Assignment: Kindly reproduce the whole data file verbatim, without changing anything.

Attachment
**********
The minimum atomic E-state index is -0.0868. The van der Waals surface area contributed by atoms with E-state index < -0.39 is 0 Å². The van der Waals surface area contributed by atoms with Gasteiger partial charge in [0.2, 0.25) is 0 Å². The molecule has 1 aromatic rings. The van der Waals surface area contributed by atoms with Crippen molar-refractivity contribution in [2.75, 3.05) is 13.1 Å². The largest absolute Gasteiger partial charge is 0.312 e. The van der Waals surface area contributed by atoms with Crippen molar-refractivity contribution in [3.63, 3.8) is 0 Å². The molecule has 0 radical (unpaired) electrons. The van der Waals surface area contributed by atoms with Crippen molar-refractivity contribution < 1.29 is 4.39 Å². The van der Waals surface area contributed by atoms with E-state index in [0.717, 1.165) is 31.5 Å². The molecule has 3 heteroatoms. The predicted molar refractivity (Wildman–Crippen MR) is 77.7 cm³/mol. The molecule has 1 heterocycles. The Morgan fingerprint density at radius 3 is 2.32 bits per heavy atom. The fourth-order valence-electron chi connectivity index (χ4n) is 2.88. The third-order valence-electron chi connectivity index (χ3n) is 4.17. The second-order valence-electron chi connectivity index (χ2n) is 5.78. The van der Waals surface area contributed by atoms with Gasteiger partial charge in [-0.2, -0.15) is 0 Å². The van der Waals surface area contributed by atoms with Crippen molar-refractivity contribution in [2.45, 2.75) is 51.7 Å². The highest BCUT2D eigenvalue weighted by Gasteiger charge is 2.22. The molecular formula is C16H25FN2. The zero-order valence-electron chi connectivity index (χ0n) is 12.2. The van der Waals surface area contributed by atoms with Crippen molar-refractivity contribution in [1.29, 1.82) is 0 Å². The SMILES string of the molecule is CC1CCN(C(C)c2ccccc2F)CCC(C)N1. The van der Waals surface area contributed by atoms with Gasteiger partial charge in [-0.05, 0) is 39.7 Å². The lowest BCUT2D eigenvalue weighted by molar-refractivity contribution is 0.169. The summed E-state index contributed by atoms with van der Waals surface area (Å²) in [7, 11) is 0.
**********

The minimum atomic E-state index is -0.0868. The van der Waals surface area contributed by atoms with E-state index < -0.39 is 0 Å². The van der Waals surface area contributed by atoms with Gasteiger partial charge in [0.2, 0.25) is 0 Å². The molecule has 1 aromatic rings. The van der Waals surface area contributed by atoms with Crippen molar-refractivity contribution in [2.75, 3.05) is 13.1 Å². The largest absolute Gasteiger partial charge is 0.312 e. The van der Waals surface area contributed by atoms with Crippen molar-refractivity contribution in [3.63, 3.8) is 0 Å². The molecule has 0 radical (unpaired) electrons. The van der Waals surface area contributed by atoms with Crippen molar-refractivity contribution < 1.29 is 4.39 Å². The van der Waals surface area contributed by atoms with E-state index in [0.717, 1.165) is 31.5 Å². The molecule has 3 heteroatoms. The predicted molar refractivity (Wildman–Crippen MR) is 77.7 cm³/mol. The molecule has 1 heterocycles. The Morgan fingerprint density at radius 3 is 2.32 bits per heavy atom. The fourth-order valence-electron chi connectivity index (χ4n) is 2.88. The third-order valence-electron chi connectivity index (χ3n) is 4.17. The second-order valence-electron chi connectivity index (χ2n) is 5.78. The van der Waals surface area contributed by atoms with Gasteiger partial charge in [-0.2, -0.15) is 0 Å². The van der Waals surface area contributed by atoms with Crippen molar-refractivity contribution in [2.45, 2.75) is 51.7 Å². The highest BCUT2D eigenvalue weighted by Gasteiger charge is 2.22. The molecular formula is C16H25FN2. The zero-order valence-electron chi connectivity index (χ0n) is 12.2. The van der Waals surface area contributed by atoms with Crippen molar-refractivity contribution in [1.29, 1.82) is 0 Å². The SMILES string of the molecule is CC1CCN(C(C)c2ccccc2F)CCC(C)N1. The van der Waals surface area contributed by atoms with Gasteiger partial charge in [-0.05, 0) is 39.7 Å². The lowest BCUT2D eigenvalue weighted by molar-refractivity contribution is 0.169. The summed E-state index contributed by atoms with van der Waals surface area (Å²) in [7, 11) is 0.